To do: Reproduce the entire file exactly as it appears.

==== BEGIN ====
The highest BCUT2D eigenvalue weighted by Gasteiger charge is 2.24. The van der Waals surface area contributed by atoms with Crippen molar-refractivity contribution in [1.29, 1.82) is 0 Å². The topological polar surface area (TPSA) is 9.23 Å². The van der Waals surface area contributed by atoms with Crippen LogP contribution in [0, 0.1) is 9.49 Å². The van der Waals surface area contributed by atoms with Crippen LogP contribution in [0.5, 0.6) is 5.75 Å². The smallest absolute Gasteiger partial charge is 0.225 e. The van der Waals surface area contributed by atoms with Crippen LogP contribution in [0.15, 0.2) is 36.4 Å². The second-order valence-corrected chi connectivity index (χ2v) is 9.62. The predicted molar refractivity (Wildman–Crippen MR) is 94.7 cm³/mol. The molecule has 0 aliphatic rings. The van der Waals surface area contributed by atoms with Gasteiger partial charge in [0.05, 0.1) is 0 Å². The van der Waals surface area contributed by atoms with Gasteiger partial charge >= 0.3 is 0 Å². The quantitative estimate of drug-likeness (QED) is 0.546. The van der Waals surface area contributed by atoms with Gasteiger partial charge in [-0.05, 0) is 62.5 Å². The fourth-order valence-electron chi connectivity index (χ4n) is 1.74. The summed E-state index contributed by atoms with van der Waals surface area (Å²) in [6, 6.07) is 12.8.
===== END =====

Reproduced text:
The highest BCUT2D eigenvalue weighted by Gasteiger charge is 2.24. The van der Waals surface area contributed by atoms with Crippen molar-refractivity contribution in [1.29, 1.82) is 0 Å². The topological polar surface area (TPSA) is 9.23 Å². The van der Waals surface area contributed by atoms with Crippen LogP contribution in [0, 0.1) is 9.49 Å². The van der Waals surface area contributed by atoms with Crippen LogP contribution in [0.5, 0.6) is 5.75 Å². The smallest absolute Gasteiger partial charge is 0.225 e. The van der Waals surface area contributed by atoms with Crippen LogP contribution in [0.15, 0.2) is 36.4 Å². The second-order valence-corrected chi connectivity index (χ2v) is 9.62. The predicted molar refractivity (Wildman–Crippen MR) is 94.7 cm³/mol. The molecule has 0 aliphatic rings. The van der Waals surface area contributed by atoms with Gasteiger partial charge in [0.05, 0.1) is 0 Å². The van der Waals surface area contributed by atoms with Gasteiger partial charge >= 0.3 is 0 Å². The quantitative estimate of drug-likeness (QED) is 0.546. The van der Waals surface area contributed by atoms with Gasteiger partial charge in [-0.05, 0) is 62.5 Å². The fourth-order valence-electron chi connectivity index (χ4n) is 1.74. The summed E-state index contributed by atoms with van der Waals surface area (Å²) in [6, 6.07) is 12.8.